His name sounds exquisitely Delta-blues-drenched, but Keb’ Mo’ hails from nowhere near Mississippi. He actually comes from the Compton, Calif., neighborhood better known for spawning such rap stars as Dr. Dre, Eazy E and Marion “Suge” Knight. And the moniker Keb’ Mo’ is really just a childlike interpretation of his given name, Kevin Moore.
But as the pop mainstream’s roots musician of choice, Moore has proven he’s no flash in the pan … and that you don’t need to be from the Delta to stare down the devil. “Blues is about soul, about heart,” he says. “And you can’t B.S. a blues audience. They can see a fake coming a mile away.”
Like Bonnie Raitt and Robert Cray, who bridged the gap between blues and R&B before him, guitarist/vocalist Moore puts a good spin on the blues. “I love muddy water, it’s dirty but it feels all right,” he sings on a tune from his latest release, Slow Down (OKeh/550 Music, 1998). “We don’t want pain. There’s enough pain in life already,” Moore observes. “The blues is about facing the pain, but we don’t wallow in it. If you talk about pain, you gotta laugh at it.”
But, pain or no, Keb’ Mo’s blues do come from the core of him. “I write songs totally from experiences, and that’s the hard part,” he explains. “There’s a lot of ground to cover. What do I want to say? Where am I today? I just sit down and start playing my guitar and try to find myself on the instrument. Then I try to find something worth saying, worth wasting the plastic on, worth wasting the fossil fuels to drive down the road and buy.”
Moore knocked around the Los Angeles club scene during the 1970s, and did a three-year stint with former Jefferson Airplane and Hot Tuna violinist/vocalist Papa John Creach — his introduction to the Southern California blues community. He recorded an album on Casablanca Records in 1980 that bombed. Discouraged, Moore started working a day job at a record company.
He took on the persona of Keb’ Mo’ as he began to study the musical language of Delta blues legends — even spending two weeks absorbing all he could in the presence of the classic Delta fingerpicker Eugene Powell. Like his inspiration, the enigmatic Robert Johnson, Moore then had what he calls his own “crossroads” experience. “I was about to give up on music,” he admits. “I had tried and tried. I was 35, and I felt like I hadn’t accomplished much. I was taking an electronics course and was ready to take a 40-hour-a-week job. But one day, I decided just to give up all the expectations I had about music. I decided to be myself, and just play music for the love of it.”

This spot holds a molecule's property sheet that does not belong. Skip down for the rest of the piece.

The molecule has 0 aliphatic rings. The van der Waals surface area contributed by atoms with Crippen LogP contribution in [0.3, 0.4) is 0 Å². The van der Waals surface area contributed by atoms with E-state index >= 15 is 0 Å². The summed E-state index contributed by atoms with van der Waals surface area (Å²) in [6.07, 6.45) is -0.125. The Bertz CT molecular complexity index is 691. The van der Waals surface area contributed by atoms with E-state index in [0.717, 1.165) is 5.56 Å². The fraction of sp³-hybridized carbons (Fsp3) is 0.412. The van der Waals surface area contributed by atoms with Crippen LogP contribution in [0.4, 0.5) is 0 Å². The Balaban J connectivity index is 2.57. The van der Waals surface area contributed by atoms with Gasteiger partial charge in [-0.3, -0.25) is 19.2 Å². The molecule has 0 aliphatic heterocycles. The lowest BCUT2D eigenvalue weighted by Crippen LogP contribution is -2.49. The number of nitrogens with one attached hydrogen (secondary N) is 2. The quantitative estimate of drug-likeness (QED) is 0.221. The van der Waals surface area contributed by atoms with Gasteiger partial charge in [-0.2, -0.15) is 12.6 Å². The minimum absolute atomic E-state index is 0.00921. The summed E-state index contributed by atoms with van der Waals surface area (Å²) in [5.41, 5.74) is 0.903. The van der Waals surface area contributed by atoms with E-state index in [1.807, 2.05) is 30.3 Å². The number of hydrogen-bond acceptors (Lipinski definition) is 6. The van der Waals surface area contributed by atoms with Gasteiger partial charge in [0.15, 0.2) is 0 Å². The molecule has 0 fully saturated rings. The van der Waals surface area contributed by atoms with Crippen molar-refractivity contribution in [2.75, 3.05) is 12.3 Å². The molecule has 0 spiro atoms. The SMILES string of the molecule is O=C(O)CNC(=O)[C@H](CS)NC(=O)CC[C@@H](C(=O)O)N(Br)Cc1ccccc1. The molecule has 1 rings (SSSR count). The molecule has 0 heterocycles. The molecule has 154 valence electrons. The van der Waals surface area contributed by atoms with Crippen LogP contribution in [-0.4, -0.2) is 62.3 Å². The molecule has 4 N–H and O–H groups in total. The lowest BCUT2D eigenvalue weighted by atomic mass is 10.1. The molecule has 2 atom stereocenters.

Moore found a management team and got himself signed to the newly re-formed OKeh label. His self-titled, debut release was a W.C. Handy Award winner in 1995, and his follow-up, Just Like You, won the Grammy for Best Contemporary Blues Album in 1997. Moore decided to co-produce Slow Down with colleague John Lewis Parker. “I don’t know if I want to produce again, but I’m glad I did this time,” he says with a laugh. “John Porter [who had produced his first two releases] is a great producer, don’t get me wrong. But when you work with a producer, there’s always another person to influence your ideas. I wanted this to be all from inside me. After I record an album, I enjoy performing and really getting to know the songs. They’re not just for me — I’m hoping to find some common ground with people.”
Slow Down features some familiar Keb’ Mo’ side musicians — drummer Laval Belle and percussionist Munyungo Jackson — as well as background singers Sir Harry Bowens and Sweet Pea Atkinson of Was Not Was fame. “It’s important to play with people that you know and enjoy, that understand what you’re trying to do,” Moore notes.
Moore’s original tune “Victims Of Comfort” and his inventive cover of Robert Johnson’s “Come On In My Kitchen” are good examples of tuneful leadership from his first album. Just Like You features “More Than One Way Home,” an autobiographical look at growing up in Compton, with guitar work that tips a hat to session master Phil Upchurch. Slow Down moves from the engaging funk of the title track to the catchy “I Was Wrong” — a poppy number that could easily have been performed by Eric Clapton (or even, in a far greater stretch, by Huey Lewis). Moore acknowledges that his songwriting breaks traditional blues rules, explaining, “I’ve been exposed to and influenced by a lot of different music.”
The songs on Slow Down have a natural, at times unpolished feel. It’s almost as if the listener were privy to an inspired, private jam session. During the fade of “Muddy Water,” Moore offhands, “That’s about all…” His “A Letter To Tracy” sounds like it was recorded live from the living-room sofa. Yet Moore maintains that the grittiness did not spring from any deliberate design. “That’s just the way I am,” the 47-year-old says. “I don’t have flawless guitar technique or perfect pitch. I’m raw, and I’m just trying to find myself in the song.”
Lyrically speaking, Keb’ Mo’ would have to be considered an enlightened bluesman: “I’m not into singing angry blues and finger-pointing, where the man is angry at the woman for something she did or said. There may be another side to the story, and she may have had a good reason for doing what she did.”
Many blues legends have described their run-ins with the devil — Robert Johnson, Jack Owens, Sunnyland Slim, Jessie Mae Hemphill, to name a few. Johnson also often sang about the “hellhounds” that were chasing him. “The hellhounds were whatever was bugging him,” Moore contends. “He had his problems, like everybody else.”
Moore, himself, is more apt to send positive messages about the devil’s nemesis, as he does on “Hand It Over” and the radio-friendly “God Trying To Get Your Attention.” “That’s more where I’m coming from,” he confides. “Let go and let God.”